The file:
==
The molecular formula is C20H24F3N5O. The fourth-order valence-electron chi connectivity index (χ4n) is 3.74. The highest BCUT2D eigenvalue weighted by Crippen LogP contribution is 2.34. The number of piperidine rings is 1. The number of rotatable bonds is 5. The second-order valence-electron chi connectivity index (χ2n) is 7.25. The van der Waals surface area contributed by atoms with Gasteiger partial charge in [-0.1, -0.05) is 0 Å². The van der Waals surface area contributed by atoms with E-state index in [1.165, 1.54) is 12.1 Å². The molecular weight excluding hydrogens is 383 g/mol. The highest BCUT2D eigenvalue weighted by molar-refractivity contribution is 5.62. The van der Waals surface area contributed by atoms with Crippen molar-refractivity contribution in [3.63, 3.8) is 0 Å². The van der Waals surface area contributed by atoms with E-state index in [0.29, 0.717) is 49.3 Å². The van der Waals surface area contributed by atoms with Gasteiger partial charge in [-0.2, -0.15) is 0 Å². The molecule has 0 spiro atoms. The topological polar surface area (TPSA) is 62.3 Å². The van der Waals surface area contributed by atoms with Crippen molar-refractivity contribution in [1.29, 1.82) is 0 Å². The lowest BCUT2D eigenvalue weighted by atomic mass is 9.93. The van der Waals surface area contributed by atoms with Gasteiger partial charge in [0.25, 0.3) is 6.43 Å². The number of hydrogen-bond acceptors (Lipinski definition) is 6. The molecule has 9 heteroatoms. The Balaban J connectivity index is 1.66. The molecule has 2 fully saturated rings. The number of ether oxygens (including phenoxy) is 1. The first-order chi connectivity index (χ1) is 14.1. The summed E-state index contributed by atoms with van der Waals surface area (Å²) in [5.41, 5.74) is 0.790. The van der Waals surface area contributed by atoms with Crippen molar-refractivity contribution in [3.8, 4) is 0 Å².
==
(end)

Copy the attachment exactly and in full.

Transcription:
The molecular formula is C20H24F3N5O. The fourth-order valence-electron chi connectivity index (χ4n) is 3.74. The highest BCUT2D eigenvalue weighted by Crippen LogP contribution is 2.34. The number of piperidine rings is 1. The number of rotatable bonds is 5. The second-order valence-electron chi connectivity index (χ2n) is 7.25. The van der Waals surface area contributed by atoms with Gasteiger partial charge in [-0.1, -0.05) is 0 Å². The van der Waals surface area contributed by atoms with E-state index in [1.165, 1.54) is 12.1 Å². The molecular weight excluding hydrogens is 383 g/mol. The highest BCUT2D eigenvalue weighted by molar-refractivity contribution is 5.62. The van der Waals surface area contributed by atoms with Crippen molar-refractivity contribution in [3.63, 3.8) is 0 Å². The van der Waals surface area contributed by atoms with E-state index in [0.29, 0.717) is 49.3 Å². The van der Waals surface area contributed by atoms with Gasteiger partial charge in [-0.2, -0.15) is 0 Å². The molecule has 0 spiro atoms. The topological polar surface area (TPSA) is 62.3 Å². The van der Waals surface area contributed by atoms with Crippen molar-refractivity contribution in [1.29, 1.82) is 0 Å². The lowest BCUT2D eigenvalue weighted by atomic mass is 9.93. The van der Waals surface area contributed by atoms with Gasteiger partial charge in [0.25, 0.3) is 6.43 Å². The number of hydrogen-bond acceptors (Lipinski definition) is 6. The molecule has 9 heteroatoms. The Balaban J connectivity index is 1.66. The molecule has 2 fully saturated rings. The number of ether oxygens (including phenoxy) is 1. The first-order chi connectivity index (χ1) is 14.1. The summed E-state index contributed by atoms with van der Waals surface area (Å²) in [5.41, 5.74) is 0.790. The van der Waals surface area contributed by atoms with Crippen molar-refractivity contribution in [3.8, 4) is 0 Å².